: travel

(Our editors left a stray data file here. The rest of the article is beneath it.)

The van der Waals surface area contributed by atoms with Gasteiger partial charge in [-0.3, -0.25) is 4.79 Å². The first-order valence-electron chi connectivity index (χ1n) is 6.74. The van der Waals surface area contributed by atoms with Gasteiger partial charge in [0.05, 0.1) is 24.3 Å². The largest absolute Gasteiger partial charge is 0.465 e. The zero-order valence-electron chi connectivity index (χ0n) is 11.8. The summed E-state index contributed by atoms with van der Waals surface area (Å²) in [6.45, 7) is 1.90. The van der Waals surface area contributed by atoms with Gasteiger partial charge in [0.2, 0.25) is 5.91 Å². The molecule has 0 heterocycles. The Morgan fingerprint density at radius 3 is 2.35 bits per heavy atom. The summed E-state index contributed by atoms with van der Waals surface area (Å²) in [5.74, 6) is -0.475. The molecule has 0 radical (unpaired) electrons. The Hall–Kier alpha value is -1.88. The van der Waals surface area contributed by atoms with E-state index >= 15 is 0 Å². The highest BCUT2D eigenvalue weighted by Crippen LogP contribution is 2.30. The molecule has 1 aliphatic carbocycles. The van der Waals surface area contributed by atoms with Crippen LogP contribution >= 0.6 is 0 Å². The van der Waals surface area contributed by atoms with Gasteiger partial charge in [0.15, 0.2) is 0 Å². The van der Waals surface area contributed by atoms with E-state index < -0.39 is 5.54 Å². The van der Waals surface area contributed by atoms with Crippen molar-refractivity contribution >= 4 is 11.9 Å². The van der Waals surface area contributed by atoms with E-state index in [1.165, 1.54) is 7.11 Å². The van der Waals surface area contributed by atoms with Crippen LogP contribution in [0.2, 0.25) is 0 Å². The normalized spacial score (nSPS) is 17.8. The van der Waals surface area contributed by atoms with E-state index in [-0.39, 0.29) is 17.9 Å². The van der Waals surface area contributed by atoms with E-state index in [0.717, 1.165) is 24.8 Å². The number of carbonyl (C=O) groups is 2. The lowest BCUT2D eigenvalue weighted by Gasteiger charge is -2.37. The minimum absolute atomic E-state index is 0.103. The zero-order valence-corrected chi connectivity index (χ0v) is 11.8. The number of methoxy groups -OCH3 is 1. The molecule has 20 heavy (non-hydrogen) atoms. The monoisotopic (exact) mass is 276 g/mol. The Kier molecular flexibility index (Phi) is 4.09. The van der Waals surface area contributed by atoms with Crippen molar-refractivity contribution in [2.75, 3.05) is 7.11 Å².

Travelling a total distance of 1300 km from one ancient Persian capital to another, Xerxes Cook visits Esfahan in Central Iran. Once one of the largest cities in the world, Esfahan is known as "nesf-e janah ast" (half of the world) for its positioning at the crossroads of the Silk Road and its plethora of architectural marvels set around the Naghsh-e Jahan, the second largest public square in the world - and the birthplace of modern polo - around which summer pavilions set in rose petalled gardens and some of the world's most architecturally daring mosques lie. Esfahan's construction was masterminded by the Safavid Shah Abbas, who in the 16th Century fostered a number of art schools and institutions which gave birth to a large swath of what is now labelled 'Islamic Art'. From sacred geometrical patterns, Muslim mandalas, incredibly detailed tile work designed so as to dazzle the viewer with the infinite wonder of creation, calligraphy, camel bone carpentry - even the Paisley print - the city is an outdoor museum showcasing designs inspired by the sublime. Photo & text Xerxes Cook